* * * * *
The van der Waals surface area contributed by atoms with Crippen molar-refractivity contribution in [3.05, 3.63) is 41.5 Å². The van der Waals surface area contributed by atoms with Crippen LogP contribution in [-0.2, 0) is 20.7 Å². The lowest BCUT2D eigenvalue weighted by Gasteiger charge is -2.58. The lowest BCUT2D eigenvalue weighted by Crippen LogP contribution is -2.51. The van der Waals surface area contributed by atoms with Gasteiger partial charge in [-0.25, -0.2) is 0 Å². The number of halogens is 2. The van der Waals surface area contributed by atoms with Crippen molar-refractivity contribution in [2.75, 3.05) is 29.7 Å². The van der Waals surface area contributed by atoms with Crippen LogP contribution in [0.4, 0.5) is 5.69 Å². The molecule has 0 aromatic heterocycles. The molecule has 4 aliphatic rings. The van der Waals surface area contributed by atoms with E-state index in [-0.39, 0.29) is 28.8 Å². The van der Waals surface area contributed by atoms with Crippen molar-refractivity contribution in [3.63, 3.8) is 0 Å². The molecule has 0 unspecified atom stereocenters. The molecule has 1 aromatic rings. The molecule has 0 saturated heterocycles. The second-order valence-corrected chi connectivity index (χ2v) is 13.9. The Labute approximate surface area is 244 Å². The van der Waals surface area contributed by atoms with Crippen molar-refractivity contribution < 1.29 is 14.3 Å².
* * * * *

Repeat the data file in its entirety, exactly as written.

The van der Waals surface area contributed by atoms with Crippen molar-refractivity contribution in [3.05, 3.63) is 41.5 Å². The van der Waals surface area contributed by atoms with Crippen LogP contribution in [-0.2, 0) is 20.7 Å². The lowest BCUT2D eigenvalue weighted by Gasteiger charge is -2.58. The lowest BCUT2D eigenvalue weighted by Crippen LogP contribution is -2.51. The van der Waals surface area contributed by atoms with Gasteiger partial charge in [-0.25, -0.2) is 0 Å². The number of halogens is 2. The van der Waals surface area contributed by atoms with Crippen molar-refractivity contribution in [2.75, 3.05) is 29.7 Å². The van der Waals surface area contributed by atoms with Crippen LogP contribution in [0.4, 0.5) is 5.69 Å². The molecule has 0 aromatic heterocycles. The molecule has 4 aliphatic rings. The van der Waals surface area contributed by atoms with E-state index in [-0.39, 0.29) is 28.8 Å². The van der Waals surface area contributed by atoms with Crippen molar-refractivity contribution in [3.63, 3.8) is 0 Å². The molecule has 0 unspecified atom stereocenters. The molecule has 1 aromatic rings. The molecule has 0 saturated heterocycles. The second-order valence-corrected chi connectivity index (χ2v) is 13.9. The Labute approximate surface area is 244 Å². The van der Waals surface area contributed by atoms with Crippen molar-refractivity contribution < 1.29 is 14.3 Å².